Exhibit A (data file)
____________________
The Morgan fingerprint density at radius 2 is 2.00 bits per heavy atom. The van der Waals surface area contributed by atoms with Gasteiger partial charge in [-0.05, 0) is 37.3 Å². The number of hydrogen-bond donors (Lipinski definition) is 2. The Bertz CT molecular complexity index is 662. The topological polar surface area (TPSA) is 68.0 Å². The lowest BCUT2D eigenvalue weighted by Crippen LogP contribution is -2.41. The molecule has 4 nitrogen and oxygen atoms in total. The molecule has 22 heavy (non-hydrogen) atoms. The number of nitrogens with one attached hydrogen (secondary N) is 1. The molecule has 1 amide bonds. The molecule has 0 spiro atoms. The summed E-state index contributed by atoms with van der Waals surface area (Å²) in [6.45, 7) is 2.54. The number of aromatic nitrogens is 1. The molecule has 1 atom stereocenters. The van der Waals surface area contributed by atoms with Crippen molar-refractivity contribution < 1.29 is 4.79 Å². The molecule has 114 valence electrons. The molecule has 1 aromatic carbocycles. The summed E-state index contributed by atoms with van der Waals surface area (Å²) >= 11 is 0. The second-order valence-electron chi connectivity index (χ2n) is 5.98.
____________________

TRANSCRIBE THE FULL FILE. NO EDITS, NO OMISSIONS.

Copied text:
The Morgan fingerprint density at radius 2 is 2.00 bits per heavy atom. The van der Waals surface area contributed by atoms with Gasteiger partial charge in [-0.05, 0) is 37.3 Å². The number of hydrogen-bond donors (Lipinski definition) is 2. The Bertz CT molecular complexity index is 662. The topological polar surface area (TPSA) is 68.0 Å². The lowest BCUT2D eigenvalue weighted by Crippen LogP contribution is -2.41. The molecule has 4 nitrogen and oxygen atoms in total. The molecule has 22 heavy (non-hydrogen) atoms. The number of nitrogens with one attached hydrogen (secondary N) is 1. The molecule has 1 amide bonds. The molecule has 0 spiro atoms. The summed E-state index contributed by atoms with van der Waals surface area (Å²) in [6.45, 7) is 2.54. The number of aromatic nitrogens is 1. The molecule has 1 atom stereocenters. The van der Waals surface area contributed by atoms with Crippen molar-refractivity contribution < 1.29 is 4.79 Å². The molecule has 114 valence electrons. The molecule has 1 aromatic carbocycles. The summed E-state index contributed by atoms with van der Waals surface area (Å²) >= 11 is 0. The second-order valence-electron chi connectivity index (χ2n) is 5.98.